Science Fairs Under the 'Scope

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Education Development Center, Inc.
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This project is funded by the National Science Foundation, grant # 1421112. Any opinions, findings, and conclusions or recommendations expressed in these materials are those of the author(s) and do not necessarily reflect the views of the National Science Foundation.

Tell us about your science fair experiences
While our study focuses on schools serving grades 6-8, we’ve had a lot of interest in our work from parents, teachers and judges of all grade levels. Feel free to share your science fair experiences with us here:


  1. I teach Science to grades 7 and 8 (in a K-8 school). The IJAS has two options for participants statewide in Illinois – Experimental Investigation and Design Investigation (a new option). Last year I gave my students a choice, which was instructionally challenging. This year all my students did the Design Investigation. From my experience this is a huge improvement over experiments for Science Fair. Teaching it was a challenge, since students are not at all familiar with the engineering design process, but the results were great. The projects were creative and complex and the connections to established curricular standards in Science were strong (which is not always the case in many Science Fairs, where about a third of the projects are based on behavioral and consumer science, which aren’t covered by any standards.) A lot of the competitions these days have a problem solving / engineering approach, and I hope Science Fairs start to veer that direction, too.

  2. I teach in a smaller, rural school in northwest Iowa. We have a local science fair for the 8th grade at our local community college. and then judges choose projects to go on to our Iowa State science and Technology Fair in Ames, Iowa. My students have to use the scientific method and experimental design to create a project designed to collect numerical data. Then, they create graphs to communicate the results of their testing, etc. The one thing I like is that our school has purchased backboards, paper, signs, staplers, etc. This means students put their boards together in school and not at home. Students can do their experiment at home or in school- depends on the nature of their topic. I don’t use a lot of class time for this; students work during study halls or other free time. I probably average 5 class days/year for the science fair. They have a choice to either work by themselves, or in groups of 2 or 3. I have to approve their experiment before they start and parents need to sign a form to show they are aware of the project. If students can’t get together after school or on weekends to work together, they have a school option. Also, by putting together their boards at school, it “levels the playing field” for all students. The supplies are funded by our local Education Foundation, which I am very thankful for! The content of the students experiments show through more with everything else equal.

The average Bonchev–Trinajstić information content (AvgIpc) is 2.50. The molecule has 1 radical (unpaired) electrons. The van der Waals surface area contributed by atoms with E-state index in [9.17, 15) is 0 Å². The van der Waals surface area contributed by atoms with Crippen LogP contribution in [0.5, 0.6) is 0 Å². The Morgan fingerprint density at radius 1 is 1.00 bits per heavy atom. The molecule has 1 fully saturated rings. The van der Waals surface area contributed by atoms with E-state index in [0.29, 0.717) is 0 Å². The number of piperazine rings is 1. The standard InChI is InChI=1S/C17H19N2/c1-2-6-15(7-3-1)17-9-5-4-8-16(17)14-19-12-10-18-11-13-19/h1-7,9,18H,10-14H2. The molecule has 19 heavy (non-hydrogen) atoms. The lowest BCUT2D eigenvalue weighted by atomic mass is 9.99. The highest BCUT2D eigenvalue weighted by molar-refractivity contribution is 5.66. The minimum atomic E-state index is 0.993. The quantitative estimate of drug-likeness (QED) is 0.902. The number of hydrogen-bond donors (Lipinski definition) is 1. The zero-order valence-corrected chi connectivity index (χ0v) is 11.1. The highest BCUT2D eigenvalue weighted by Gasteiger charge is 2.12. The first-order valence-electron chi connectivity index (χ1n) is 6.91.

3. I started a local science fair for my community because, as a scientist, I was sad to see so many schools moving away from doing science fair. I wanted the children in my area who have a real passion for science to have an opportunity to be recognized for the things they can do. My experience with science fair has been nothing short of terrific. The things that the kids come up with to investigate and their passion for doing it is amazing. I’ve had 3rd graders taking apart foam “missile” fins so they can figure out what will happen to the flight of the “missile” when the fins are placed in different places; 2nd graders investigating how effective hair is for cleaning up oil out of water; 4th graders estimating the amount of “oil” in pre-packaged food based on the size of the grease stain; the list goes on and on. All of these projects were initiated by questions the kids came up with *themselves* and were completely done by the kids. Kids, particularly the girls, that started with the fair when they were in 2nd grade have persisted through middle school which, as we know, is the real difficulty. As they’ve grown, their projects have become more complex but they are still a direct reflection of the students’ interest. The girls in particular have been very good at consistently winning awards and prizes at District and State Competitions. Their success seems to fuel their interest and they keep coming back . In fairness, I think part of this success occurs because the kids that participate in this fair CHOOSE to do so (they are not forced to do a project by their teacher). The students that I have interacted with in the upper divisions have also persisted and have continued to study science in college. Finally, I like the fact that both our District and State Science Day have judging criteria which DIRECTLY correlate with the inquiry based state science standards and seem to be even better aligned with the Next Generation Science Standards. There may be other ways to engage kids in science but science fair, by far and away, emulates – and in the process teaches – what I *DO* as a scientist (i.e. problem solving) better than any other competition or activity I’ve been involved with. I’ve been involved with many.

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